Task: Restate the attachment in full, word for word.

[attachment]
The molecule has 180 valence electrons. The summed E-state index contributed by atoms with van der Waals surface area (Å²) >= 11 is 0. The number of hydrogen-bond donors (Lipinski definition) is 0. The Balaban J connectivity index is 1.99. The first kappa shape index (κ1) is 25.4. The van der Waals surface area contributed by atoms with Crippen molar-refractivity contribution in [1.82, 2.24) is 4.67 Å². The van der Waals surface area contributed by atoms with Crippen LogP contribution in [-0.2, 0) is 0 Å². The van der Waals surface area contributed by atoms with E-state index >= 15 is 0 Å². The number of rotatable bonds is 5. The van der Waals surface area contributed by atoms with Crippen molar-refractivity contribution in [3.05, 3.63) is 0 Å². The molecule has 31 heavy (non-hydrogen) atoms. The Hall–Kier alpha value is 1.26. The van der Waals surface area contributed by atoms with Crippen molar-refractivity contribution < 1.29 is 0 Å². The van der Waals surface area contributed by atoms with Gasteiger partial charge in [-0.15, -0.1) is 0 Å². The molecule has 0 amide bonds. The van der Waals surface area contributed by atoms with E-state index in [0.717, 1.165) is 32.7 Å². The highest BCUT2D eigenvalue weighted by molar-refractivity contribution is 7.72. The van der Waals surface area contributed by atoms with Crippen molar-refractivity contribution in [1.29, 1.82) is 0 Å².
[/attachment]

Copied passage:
The molecule has 180 valence electrons. The summed E-state index contributed by atoms with van der Waals surface area (Å²) >= 11 is 0. The number of hydrogen-bond donors (Lipinski definition) is 0. The Balaban J connectivity index is 1.99. The first kappa shape index (κ1) is 25.4. The van der Waals surface area contributed by atoms with Crippen molar-refractivity contribution in [1.82, 2.24) is 4.67 Å². The van der Waals surface area contributed by atoms with Crippen LogP contribution in [-0.2, 0) is 0 Å². The van der Waals surface area contributed by atoms with E-state index >= 15 is 0 Å². The number of rotatable bonds is 5. The van der Waals surface area contributed by atoms with Crippen molar-refractivity contribution in [3.05, 3.63) is 0 Å². The molecule has 31 heavy (non-hydrogen) atoms. The Hall–Kier alpha value is 1.26. The van der Waals surface area contributed by atoms with Crippen molar-refractivity contribution < 1.29 is 0 Å². The van der Waals surface area contributed by atoms with Gasteiger partial charge in [-0.15, -0.1) is 0 Å². The molecule has 0 amide bonds. The van der Waals surface area contributed by atoms with E-state index in [0.717, 1.165) is 32.7 Å². The highest BCUT2D eigenvalue weighted by molar-refractivity contribution is 7.72. The van der Waals surface area contributed by atoms with Crippen molar-refractivity contribution in [1.29, 1.82) is 0 Å².